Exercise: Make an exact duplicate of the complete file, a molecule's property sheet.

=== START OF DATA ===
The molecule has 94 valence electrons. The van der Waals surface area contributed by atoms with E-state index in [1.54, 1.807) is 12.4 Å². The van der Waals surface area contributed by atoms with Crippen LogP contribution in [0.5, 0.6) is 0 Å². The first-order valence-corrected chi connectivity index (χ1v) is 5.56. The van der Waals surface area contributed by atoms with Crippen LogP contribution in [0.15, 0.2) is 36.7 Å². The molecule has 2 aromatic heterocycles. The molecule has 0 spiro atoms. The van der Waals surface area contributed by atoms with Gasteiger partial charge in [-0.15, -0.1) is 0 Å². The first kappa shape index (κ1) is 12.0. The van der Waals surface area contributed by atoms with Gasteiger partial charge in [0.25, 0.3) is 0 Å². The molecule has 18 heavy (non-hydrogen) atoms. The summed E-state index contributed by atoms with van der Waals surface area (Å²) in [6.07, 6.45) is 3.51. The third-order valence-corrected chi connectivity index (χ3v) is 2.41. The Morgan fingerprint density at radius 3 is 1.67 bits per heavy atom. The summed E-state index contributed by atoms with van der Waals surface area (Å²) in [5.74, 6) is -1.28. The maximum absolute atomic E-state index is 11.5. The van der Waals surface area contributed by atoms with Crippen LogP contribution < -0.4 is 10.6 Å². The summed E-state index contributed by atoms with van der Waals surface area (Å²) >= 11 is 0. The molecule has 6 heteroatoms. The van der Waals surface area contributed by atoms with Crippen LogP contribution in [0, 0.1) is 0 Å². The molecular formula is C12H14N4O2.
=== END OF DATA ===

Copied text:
The molecule has 94 valence electrons. The van der Waals surface area contributed by atoms with E-state index in [1.54, 1.807) is 12.4 Å². The van der Waals surface area contributed by atoms with Crippen LogP contribution in [0.5, 0.6) is 0 Å². The first-order valence-corrected chi connectivity index (χ1v) is 5.56. The van der Waals surface area contributed by atoms with Crippen LogP contribution in [0.15, 0.2) is 36.7 Å². The molecule has 2 aromatic heterocycles. The molecule has 0 spiro atoms. The van der Waals surface area contributed by atoms with Gasteiger partial charge in [-0.15, -0.1) is 0 Å². The first kappa shape index (κ1) is 12.0. The van der Waals surface area contributed by atoms with Gasteiger partial charge in [0.25, 0.3) is 0 Å². The molecule has 18 heavy (non-hydrogen) atoms. The summed E-state index contributed by atoms with van der Waals surface area (Å²) in [6.07, 6.45) is 3.51. The third-order valence-corrected chi connectivity index (χ3v) is 2.41. The Morgan fingerprint density at radius 3 is 1.67 bits per heavy atom. The summed E-state index contributed by atoms with van der Waals surface area (Å²) in [5.74, 6) is -1.28. The maximum absolute atomic E-state index is 11.5. The van der Waals surface area contributed by atoms with Crippen LogP contribution < -0.4 is 10.6 Å². The summed E-state index contributed by atoms with van der Waals surface area (Å²) >= 11 is 0. The molecule has 6 heteroatoms. The van der Waals surface area contributed by atoms with Crippen LogP contribution in [0, 0.1) is 0 Å². The molecular formula is C12H14N4O2.